1873 The first government primary school for girls was opened.
1892 The magazine "Al-Fatah" (Girl), the first women’s magazine published in Egypt, was started in Alexandria by Hind Nawfal, a Syrian Christian.
1888 Egyptian women participated in Orabi Revolution, culminated in the infiltration of the British in Egypt. 1899 Qasim Amin published "Tahrir Al-Mar’a" (Women’s Emancipation).
1901 Qasim Amin published "Al-Mar’a Al-Jadida" (The New Woman).
1908 Fatima Rashid started the first women’s magazine to be published in Egypt by an Egyptian Muslim, "Majallat Tarqiyat Al-Mara".
1911 Malak Hifni Nasif presented ten demands to the Egyptian Legislative Assembly. All were rejected.
1914 The Educational Union of Women was founded in Cairo.
1919 Hoda Sha’rawi led demonstrations of veiled women in support of the Egyptian nationalist cause. These were the first demonstrations of their kind in Egypt.
1919 Egyptian Women appeared for the first time among the thronged demonstrations on March 19th, 1919.
1920 Founding of Bank Misr (the Bank of Egypt) by Talat Harb.
1921 The first government secondary school for girls was opened.
1923 Hoda Sha’rawi attended the meeting of the International Alliance for Women in Rome. She, and the rest of the Egyptian delegation, returned to Egypt unveiled. Many other women began to follow their example. The Egyptian Feminist Union was established in Cairo by Hoda Sha’rawi in March.
1924 The new constitution was approved. It included the principle that elementary education was to be free and obligatory for both sexes. The 1924 constitution did not give women the right to vote.
1924 Discussion of the designing of a defined program on Egyptian women on the occasion of the new parliamentary on November 1924
1925 The first Egyptian girls to be sent abroad by the government for advanced degrees, Soad Farid and Fardus Helbawi, left for England. "L’Egyptienne" (The Egyptian Woman) magazine, edited by Ceza Nabarawi, was published in French by the Egyptian Feminist Union. It continued publishing until 1940, when the war made its continuation impossible.
1925 "Rose al-Youssef ", which came to be the leading weekly political magazine in Egypt, was founded in Cairo by Fatma al-Yussef, a former actress.
1928 The first female students entered Cairo University.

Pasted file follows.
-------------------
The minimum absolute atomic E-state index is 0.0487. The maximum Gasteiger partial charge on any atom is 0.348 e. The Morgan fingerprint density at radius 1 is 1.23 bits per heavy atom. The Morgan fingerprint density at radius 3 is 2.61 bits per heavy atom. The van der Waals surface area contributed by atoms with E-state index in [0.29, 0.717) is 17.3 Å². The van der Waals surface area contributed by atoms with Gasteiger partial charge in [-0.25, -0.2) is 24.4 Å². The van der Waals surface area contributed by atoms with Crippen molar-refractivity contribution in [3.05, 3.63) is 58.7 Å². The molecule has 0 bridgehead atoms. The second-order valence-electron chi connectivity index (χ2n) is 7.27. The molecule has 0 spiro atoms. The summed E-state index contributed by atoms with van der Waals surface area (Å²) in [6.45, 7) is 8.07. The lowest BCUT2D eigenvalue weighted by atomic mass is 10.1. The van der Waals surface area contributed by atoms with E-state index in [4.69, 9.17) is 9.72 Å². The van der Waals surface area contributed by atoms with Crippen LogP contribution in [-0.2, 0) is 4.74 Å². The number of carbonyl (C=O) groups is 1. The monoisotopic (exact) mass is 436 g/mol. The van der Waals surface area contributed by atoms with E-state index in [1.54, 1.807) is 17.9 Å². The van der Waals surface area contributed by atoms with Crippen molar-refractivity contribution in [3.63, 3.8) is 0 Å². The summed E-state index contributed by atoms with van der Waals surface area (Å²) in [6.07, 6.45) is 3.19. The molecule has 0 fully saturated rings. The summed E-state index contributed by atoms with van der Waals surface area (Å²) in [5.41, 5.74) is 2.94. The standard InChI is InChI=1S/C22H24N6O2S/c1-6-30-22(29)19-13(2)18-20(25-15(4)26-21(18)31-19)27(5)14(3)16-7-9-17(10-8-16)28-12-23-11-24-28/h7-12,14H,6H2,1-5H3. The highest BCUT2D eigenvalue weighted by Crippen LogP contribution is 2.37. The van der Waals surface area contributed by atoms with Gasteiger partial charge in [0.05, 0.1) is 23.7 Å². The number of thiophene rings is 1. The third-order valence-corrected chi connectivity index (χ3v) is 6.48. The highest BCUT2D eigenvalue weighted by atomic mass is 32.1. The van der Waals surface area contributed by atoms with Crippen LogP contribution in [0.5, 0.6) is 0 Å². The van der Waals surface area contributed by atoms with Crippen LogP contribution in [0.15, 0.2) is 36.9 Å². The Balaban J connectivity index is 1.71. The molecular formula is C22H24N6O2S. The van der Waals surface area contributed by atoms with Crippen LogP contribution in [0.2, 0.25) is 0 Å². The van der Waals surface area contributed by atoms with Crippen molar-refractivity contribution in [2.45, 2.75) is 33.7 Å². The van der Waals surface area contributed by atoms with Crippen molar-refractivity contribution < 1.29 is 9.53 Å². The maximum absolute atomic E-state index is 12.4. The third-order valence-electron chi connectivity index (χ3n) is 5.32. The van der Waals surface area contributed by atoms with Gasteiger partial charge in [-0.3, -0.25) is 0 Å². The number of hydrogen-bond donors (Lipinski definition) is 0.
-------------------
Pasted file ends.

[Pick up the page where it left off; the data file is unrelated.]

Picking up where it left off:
1935 The Egyptian Feminist Union for the first time advocated equal political rights for women.
1937 "Al-Masreyya" (The Egyptian Woman), a fortnightly periodical, was published in Arabic by the Egyptian Feminist Union. The first editor was Mrs. Fatma Neimat Rashed.
1938 The Eastern Feminist Conference was held in Cairo. The chief issue was the question of Palestine.
1939 The Egyptian Ministry of Social Affairs was established. World War II began.
1944 The Arab Feminist Union was founded in Cairo. Hoda Sha’rawi was elected president.
1945 The United Nations Organization was founded, with Egypt as a founding member. World War II ended. The League of Arab States was founded with Egypt as a founding member.
1947 On December 12, 1947, Hoda Sha’rawi died at the age of 68.
1948 A woman’s political party, "Bint al-Nil" (Daughter of the Nile), was established in Cairo by Mrs. Doria Shafik. Egyptian troops entered Palestine, attempting to prevent the establishment of Israel.
1949 Legalized prostitution was abolished, culminating a 35- year campaign by Egyptian feminists. Hasan al-Banna, Supreme Guide of the Muslim Brethren, was assassinated.
1950 Parliamentary elections were held.
1951 In January, mobs burned many sections of Cairo. Members of "Bint al-Nil" briefly occupied parliament demanding representation for women.
Wafdist Minister of Education Dr. Taha Hussein made education free through the secondary level.
1952 The Free Officers’ Revolution succeeded. The constitution was abolished and political activity in general was circumscribed.